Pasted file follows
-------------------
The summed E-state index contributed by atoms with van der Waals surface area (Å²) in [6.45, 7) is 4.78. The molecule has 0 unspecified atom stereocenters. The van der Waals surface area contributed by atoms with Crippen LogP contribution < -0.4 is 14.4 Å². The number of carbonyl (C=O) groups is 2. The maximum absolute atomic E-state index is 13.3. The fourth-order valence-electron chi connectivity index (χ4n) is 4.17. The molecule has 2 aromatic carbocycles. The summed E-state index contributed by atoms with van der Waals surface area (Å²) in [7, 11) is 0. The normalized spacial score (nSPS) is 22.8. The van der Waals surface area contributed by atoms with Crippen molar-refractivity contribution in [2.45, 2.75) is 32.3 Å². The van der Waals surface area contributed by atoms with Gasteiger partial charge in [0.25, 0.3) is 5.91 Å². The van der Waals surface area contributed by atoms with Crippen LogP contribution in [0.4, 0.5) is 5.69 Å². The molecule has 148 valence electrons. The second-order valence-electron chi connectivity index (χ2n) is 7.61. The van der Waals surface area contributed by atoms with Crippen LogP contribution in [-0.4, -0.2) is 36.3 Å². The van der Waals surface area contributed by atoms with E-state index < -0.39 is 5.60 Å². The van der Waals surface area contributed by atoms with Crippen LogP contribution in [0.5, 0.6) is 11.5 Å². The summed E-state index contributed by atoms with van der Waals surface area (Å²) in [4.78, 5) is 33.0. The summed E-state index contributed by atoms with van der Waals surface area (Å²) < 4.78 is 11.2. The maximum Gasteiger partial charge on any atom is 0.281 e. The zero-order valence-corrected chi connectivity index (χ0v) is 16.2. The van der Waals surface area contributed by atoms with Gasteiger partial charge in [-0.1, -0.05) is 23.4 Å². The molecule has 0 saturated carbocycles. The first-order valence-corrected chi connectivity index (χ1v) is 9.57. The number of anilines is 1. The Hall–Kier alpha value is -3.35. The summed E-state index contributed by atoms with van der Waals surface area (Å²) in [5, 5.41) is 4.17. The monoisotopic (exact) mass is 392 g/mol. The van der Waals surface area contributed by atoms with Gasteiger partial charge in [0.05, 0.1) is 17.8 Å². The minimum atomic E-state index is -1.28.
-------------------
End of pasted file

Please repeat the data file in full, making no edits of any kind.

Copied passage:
The summed E-state index contributed by atoms with van der Waals surface area (Å²) in [6.45, 7) is 4.78. The molecule has 0 unspecified atom stereocenters. The van der Waals surface area contributed by atoms with Crippen LogP contribution < -0.4 is 14.4 Å². The number of carbonyl (C=O) groups is 2. The maximum absolute atomic E-state index is 13.3. The fourth-order valence-electron chi connectivity index (χ4n) is 4.17. The molecule has 2 aromatic carbocycles. The summed E-state index contributed by atoms with van der Waals surface area (Å²) in [7, 11) is 0. The normalized spacial score (nSPS) is 22.8. The van der Waals surface area contributed by atoms with Crippen molar-refractivity contribution in [2.45, 2.75) is 32.3 Å². The van der Waals surface area contributed by atoms with Gasteiger partial charge in [0.25, 0.3) is 5.91 Å². The van der Waals surface area contributed by atoms with Crippen LogP contribution in [0.4, 0.5) is 5.69 Å². The molecule has 148 valence electrons. The second-order valence-electron chi connectivity index (χ2n) is 7.61. The van der Waals surface area contributed by atoms with Crippen LogP contribution in [-0.4, -0.2) is 36.3 Å². The van der Waals surface area contributed by atoms with E-state index < -0.39 is 5.60 Å². The van der Waals surface area contributed by atoms with Crippen LogP contribution in [0.5, 0.6) is 11.5 Å². The summed E-state index contributed by atoms with van der Waals surface area (Å²) in [4.78, 5) is 33.0. The summed E-state index contributed by atoms with van der Waals surface area (Å²) < 4.78 is 11.2. The maximum Gasteiger partial charge on any atom is 0.281 e. The zero-order valence-corrected chi connectivity index (χ0v) is 16.2. The van der Waals surface area contributed by atoms with Gasteiger partial charge in [-0.1, -0.05) is 23.4 Å². The molecule has 0 saturated carbocycles. The first-order valence-corrected chi connectivity index (χ1v) is 9.57. The number of anilines is 1. The Hall–Kier alpha value is -3.35. The summed E-state index contributed by atoms with van der Waals surface area (Å²) in [5, 5.41) is 4.17. The monoisotopic (exact) mass is 392 g/mol. The van der Waals surface area contributed by atoms with Gasteiger partial charge in [0.05, 0.1) is 17.8 Å². The minimum atomic E-state index is -1.28.